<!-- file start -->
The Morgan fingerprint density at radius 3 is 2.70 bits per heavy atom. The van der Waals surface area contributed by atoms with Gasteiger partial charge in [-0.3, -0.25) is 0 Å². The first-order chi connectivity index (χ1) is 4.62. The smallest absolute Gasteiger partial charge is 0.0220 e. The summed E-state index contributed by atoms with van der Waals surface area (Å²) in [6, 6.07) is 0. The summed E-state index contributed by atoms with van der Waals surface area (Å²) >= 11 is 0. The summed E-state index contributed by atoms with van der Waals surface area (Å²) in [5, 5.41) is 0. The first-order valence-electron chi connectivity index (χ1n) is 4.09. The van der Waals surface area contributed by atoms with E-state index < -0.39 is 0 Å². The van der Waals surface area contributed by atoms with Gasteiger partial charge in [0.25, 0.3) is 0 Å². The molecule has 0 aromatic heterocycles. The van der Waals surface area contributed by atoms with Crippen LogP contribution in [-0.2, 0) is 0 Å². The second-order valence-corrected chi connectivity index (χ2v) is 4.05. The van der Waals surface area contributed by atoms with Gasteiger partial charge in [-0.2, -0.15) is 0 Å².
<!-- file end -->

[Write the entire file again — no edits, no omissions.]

The Morgan fingerprint density at radius 3 is 2.70 bits per heavy atom. The van der Waals surface area contributed by atoms with Gasteiger partial charge in [-0.3, -0.25) is 0 Å². The first-order chi connectivity index (χ1) is 4.62. The smallest absolute Gasteiger partial charge is 0.0220 e. The summed E-state index contributed by atoms with van der Waals surface area (Å²) in [6, 6.07) is 0. The summed E-state index contributed by atoms with van der Waals surface area (Å²) >= 11 is 0. The summed E-state index contributed by atoms with van der Waals surface area (Å²) in [5, 5.41) is 0. The first-order valence-electron chi connectivity index (χ1n) is 4.09. The van der Waals surface area contributed by atoms with E-state index < -0.39 is 0 Å². The van der Waals surface area contributed by atoms with Gasteiger partial charge in [0.25, 0.3) is 0 Å². The molecule has 0 aromatic heterocycles. The van der Waals surface area contributed by atoms with Crippen LogP contribution in [-0.2, 0) is 0 Å². The second-order valence-corrected chi connectivity index (χ2v) is 4.05. The van der Waals surface area contributed by atoms with Gasteiger partial charge in [-0.2, -0.15) is 0 Å².